Christina Patterson: Why politics isn't just a game for the boys

We’ve seen what happens when a gung-ho, risk-ridden male culture prevails
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The Independent Online

Here's what I remember about women at the party conferences. In Brighton, Sarah Brown begging us, in extremely expensive clothes, to be nice to her husband, and Harriet Harman denouncing a Californian website about prostitutes.

In Manchester, Samantha Cameron smiling in an M&S frock and tripping around on her (£29 Zara) heels. In Bournemouth, er, nothing. Absolutely nothing.

We all know that there's a problem with women and politics. The poor darlings can't get their heads round these big, grown-up issues. They're not tough enough. They're not bright enough. They have to be parachuted in, because no one would choose them, and then they're rubbish. So, sadly, very sadly, we're better off sticking with the men. Not perfect, we know, but it's the least worst option (as everyone now ungrammatically says) we've got.

Well, there is a problem, it's true. Most female politicians are mediocre. But this isn't just a question of quality, or numbers. It's a question of culture. Our political culture is, quite simply, male. This makes it not just hard to penetrate, and unattractive to most women, and riddled with unconscious sexism, but it also makes it counterproductive to the interests of most women – and most men.

And it's not just to do with the so-called gladiatorial arena, an arena which, for the most part manages to offer rhetoric more redolent of Sparks-Fotheringay ribbing Bunty in the dorm than Cicero denouncing Caesar. Nor is it to do with jacket-on-chair, harder-than-thou working hours. It pervades the entire culture, and it's getting worse.

If New Labour managed to conjure more than 100 female MPs out of thin air (and women's shortlists), it also created one of the most testosterone-ridden governments in history. In place of the clubby, smoky, school-tie-wearing ambience of yore, there was a laddish, foul-mouthed, cocky little coterie, bursting with energy and in thrall – in so many ways – to balls. Their gods were, metaphorically speaking, Arsenal and the Arctic Monkeys – popular culture, in other words. Assuming that they were of the people (a people's government, a bit like a people's princess) they thought they didn't really need to bother with that boring (and, let's face it, rather female) stuff like consultation and Cabinet.

They loved the big idea. All male politicians love the big idea. They like the glitter and dazzle. Like male journalists, or academics, who suddenly think, over their macchiato and muffin, that that little thought they had about blinking, or nudging, or mathematical equations relating to talent, might make a great column, no, cover story, no – why not? – book, and set about moulding the world in the image of their brilliant theory, they stride from meeting to meeting thinking "how can I change the world?" Not by grafting away at something tedious, for days and months and years, but by having a, you know, thought. Something, you know, quick.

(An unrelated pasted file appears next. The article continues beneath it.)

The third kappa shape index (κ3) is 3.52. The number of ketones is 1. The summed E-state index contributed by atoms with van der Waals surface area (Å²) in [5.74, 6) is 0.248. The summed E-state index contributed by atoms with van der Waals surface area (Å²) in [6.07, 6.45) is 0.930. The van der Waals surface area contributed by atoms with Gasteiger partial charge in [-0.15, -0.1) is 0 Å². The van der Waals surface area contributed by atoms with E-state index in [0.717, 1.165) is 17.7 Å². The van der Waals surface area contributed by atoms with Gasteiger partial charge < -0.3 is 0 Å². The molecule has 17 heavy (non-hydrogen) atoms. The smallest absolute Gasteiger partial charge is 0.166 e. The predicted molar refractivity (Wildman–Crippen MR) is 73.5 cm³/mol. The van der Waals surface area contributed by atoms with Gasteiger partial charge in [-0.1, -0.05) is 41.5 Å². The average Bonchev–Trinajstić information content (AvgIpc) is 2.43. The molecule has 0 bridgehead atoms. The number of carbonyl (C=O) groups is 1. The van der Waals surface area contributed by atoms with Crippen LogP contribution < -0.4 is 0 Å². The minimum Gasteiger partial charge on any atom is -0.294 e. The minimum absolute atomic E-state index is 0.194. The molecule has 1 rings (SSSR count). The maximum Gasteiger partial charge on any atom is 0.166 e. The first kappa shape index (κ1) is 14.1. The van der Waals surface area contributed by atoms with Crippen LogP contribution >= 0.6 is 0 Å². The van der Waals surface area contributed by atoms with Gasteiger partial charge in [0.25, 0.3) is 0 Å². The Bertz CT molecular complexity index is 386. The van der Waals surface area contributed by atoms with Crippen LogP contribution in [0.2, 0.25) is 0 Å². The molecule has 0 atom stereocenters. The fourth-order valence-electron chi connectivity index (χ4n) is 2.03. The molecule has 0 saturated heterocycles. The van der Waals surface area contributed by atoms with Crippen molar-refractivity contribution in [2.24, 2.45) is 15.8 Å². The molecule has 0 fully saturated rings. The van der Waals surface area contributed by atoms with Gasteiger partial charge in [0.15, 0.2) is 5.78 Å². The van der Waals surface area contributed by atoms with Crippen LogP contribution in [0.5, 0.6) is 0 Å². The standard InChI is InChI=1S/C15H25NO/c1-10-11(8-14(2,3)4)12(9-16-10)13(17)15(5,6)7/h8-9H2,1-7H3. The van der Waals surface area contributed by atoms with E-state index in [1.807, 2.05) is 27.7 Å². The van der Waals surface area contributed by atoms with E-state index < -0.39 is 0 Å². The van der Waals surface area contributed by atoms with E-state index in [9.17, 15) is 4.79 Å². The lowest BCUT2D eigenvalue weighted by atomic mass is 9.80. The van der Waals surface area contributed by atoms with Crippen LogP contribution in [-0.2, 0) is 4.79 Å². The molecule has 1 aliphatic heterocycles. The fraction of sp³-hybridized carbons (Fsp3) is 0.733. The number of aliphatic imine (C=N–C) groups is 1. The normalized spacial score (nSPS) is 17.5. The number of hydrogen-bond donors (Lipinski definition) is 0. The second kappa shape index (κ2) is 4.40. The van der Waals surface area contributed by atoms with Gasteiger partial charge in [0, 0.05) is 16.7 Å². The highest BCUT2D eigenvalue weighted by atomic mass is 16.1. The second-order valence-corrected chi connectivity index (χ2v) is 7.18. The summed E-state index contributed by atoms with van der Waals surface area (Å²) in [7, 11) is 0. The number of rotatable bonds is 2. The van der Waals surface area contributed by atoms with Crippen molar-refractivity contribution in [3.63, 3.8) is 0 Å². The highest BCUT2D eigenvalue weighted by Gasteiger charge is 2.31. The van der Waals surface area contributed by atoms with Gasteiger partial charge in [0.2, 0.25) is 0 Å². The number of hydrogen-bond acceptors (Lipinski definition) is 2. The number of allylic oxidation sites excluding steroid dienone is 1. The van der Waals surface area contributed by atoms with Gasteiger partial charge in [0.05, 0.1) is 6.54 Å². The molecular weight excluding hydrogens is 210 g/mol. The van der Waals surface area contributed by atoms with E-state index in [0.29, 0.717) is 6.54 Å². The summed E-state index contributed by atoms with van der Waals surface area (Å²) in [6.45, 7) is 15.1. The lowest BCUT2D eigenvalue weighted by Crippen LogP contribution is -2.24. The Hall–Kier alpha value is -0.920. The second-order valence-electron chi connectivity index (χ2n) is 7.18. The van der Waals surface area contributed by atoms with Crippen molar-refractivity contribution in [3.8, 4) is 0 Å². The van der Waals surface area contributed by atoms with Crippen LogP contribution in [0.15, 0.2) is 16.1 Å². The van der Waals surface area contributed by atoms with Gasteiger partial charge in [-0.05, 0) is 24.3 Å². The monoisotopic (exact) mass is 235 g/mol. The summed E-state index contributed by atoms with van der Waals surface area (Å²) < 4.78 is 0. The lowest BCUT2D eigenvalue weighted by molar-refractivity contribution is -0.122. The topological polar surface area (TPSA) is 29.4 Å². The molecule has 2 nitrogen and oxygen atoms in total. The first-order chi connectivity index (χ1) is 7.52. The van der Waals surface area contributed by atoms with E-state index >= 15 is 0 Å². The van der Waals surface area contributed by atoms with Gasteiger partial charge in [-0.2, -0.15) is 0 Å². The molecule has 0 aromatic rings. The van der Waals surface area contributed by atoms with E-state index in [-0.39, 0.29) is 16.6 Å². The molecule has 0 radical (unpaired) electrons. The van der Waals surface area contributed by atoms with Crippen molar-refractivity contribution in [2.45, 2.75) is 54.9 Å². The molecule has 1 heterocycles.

But they also like detail. They like to fixate on particular words. Is Brown going to use the C-word? ("Cuts", in case you were wondering.) Is he going to use the word "recession"? Or is he going to "bottle it"? Why do they do this? Because, in the giant world of Sudoku that is British politics the Oxbridge boys in the media who spend their lives observing the Oxbridge boys at Westminster think it's a laugh. Never mind that the vast majority of the British population couldn't give an Arctic monkey's. Never mind that they have more important things on their mind.

We've seen what happens when a gung-ho, risk-ridden, unadulterated male culture is allowed to prevail. The global economy implodes. "If you want moral stuff, go somewhere else," said a senior (male) banker this week. If you want moral stuff? Sorry, but isn't that quite an important part of being human? Funds managed by female hedge fund managers, it emerged this week, have outperformed those managed by male managers over the past decade by three per cent. Yes, boys, girls can do it, too. And better.

The law used to be an all-male domain, and so did medicine. Now, nearly 40 per cent of lawyers are women and by 2017 most doctors in Britain will be female. Which is probably just as well, because women, according to the UK's largest ever study of medical performance, make significantly safer doctors than men.

Women are not better than men. They are, however, different. The Seventies feminists thought they weren't, but recent work on the male and female brains seems to indicate that they are. Women are not nicer than men, but they are usually (with the odd exception, like, unfortunately, me) less combative, less keen on risk, and less at ease in an environment that's all about proving the other person wrong. They're quite likely to think that the flashy, big idea is a flash in the pan, and they know, because they have these things called babies, which they're then stuck with for a very long time, how to see a project through.

We need women in Parliament. We need good women in Parliament. I hate the idea of quotas, but if that's what it takes, so be it. We also, by the way, need some good men.